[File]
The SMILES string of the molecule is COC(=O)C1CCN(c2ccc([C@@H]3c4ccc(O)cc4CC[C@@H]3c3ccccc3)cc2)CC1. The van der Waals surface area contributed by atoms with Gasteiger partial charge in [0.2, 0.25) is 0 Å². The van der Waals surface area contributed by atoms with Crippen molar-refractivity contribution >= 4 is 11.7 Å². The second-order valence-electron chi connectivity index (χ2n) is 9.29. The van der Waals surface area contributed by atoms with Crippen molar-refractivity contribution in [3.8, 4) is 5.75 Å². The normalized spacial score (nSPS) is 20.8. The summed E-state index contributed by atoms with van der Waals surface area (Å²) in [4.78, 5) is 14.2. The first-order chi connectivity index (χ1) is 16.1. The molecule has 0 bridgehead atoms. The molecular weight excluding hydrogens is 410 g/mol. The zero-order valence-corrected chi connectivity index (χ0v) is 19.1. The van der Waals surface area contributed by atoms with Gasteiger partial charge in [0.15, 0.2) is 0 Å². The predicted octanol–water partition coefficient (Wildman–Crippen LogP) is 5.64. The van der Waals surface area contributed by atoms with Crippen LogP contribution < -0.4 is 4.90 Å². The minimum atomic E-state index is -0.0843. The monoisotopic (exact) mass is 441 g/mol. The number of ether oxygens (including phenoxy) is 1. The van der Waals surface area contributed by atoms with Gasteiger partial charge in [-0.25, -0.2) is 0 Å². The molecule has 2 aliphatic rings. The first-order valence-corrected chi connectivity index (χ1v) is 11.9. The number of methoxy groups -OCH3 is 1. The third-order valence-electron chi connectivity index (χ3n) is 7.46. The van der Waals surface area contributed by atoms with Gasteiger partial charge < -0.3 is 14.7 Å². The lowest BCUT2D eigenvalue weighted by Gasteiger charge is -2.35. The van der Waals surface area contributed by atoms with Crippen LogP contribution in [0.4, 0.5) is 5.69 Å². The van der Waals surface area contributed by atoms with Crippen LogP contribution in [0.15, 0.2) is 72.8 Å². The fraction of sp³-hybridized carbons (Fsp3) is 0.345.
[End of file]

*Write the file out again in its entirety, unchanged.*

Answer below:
The SMILES string of the molecule is COC(=O)C1CCN(c2ccc([C@@H]3c4ccc(O)cc4CC[C@@H]3c3ccccc3)cc2)CC1. The van der Waals surface area contributed by atoms with Gasteiger partial charge in [0.2, 0.25) is 0 Å². The van der Waals surface area contributed by atoms with Crippen molar-refractivity contribution >= 4 is 11.7 Å². The second-order valence-electron chi connectivity index (χ2n) is 9.29. The van der Waals surface area contributed by atoms with Crippen molar-refractivity contribution in [3.8, 4) is 5.75 Å². The normalized spacial score (nSPS) is 20.8. The summed E-state index contributed by atoms with van der Waals surface area (Å²) in [4.78, 5) is 14.2. The first-order chi connectivity index (χ1) is 16.1. The molecule has 0 bridgehead atoms. The molecular weight excluding hydrogens is 410 g/mol. The zero-order valence-corrected chi connectivity index (χ0v) is 19.1. The van der Waals surface area contributed by atoms with Gasteiger partial charge in [0.15, 0.2) is 0 Å². The predicted octanol–water partition coefficient (Wildman–Crippen LogP) is 5.64. The van der Waals surface area contributed by atoms with Crippen LogP contribution < -0.4 is 4.90 Å². The minimum atomic E-state index is -0.0843. The monoisotopic (exact) mass is 441 g/mol. The number of ether oxygens (including phenoxy) is 1. The van der Waals surface area contributed by atoms with Gasteiger partial charge in [-0.25, -0.2) is 0 Å². The molecule has 2 aliphatic rings. The first-order valence-corrected chi connectivity index (χ1v) is 11.9. The number of methoxy groups -OCH3 is 1. The third-order valence-electron chi connectivity index (χ3n) is 7.46. The van der Waals surface area contributed by atoms with Gasteiger partial charge < -0.3 is 14.7 Å². The lowest BCUT2D eigenvalue weighted by Gasteiger charge is -2.35. The van der Waals surface area contributed by atoms with Crippen LogP contribution in [0.4, 0.5) is 5.69 Å². The van der Waals surface area contributed by atoms with Crippen LogP contribution in [0.15, 0.2) is 72.8 Å². The fraction of sp³-hybridized carbons (Fsp3) is 0.345.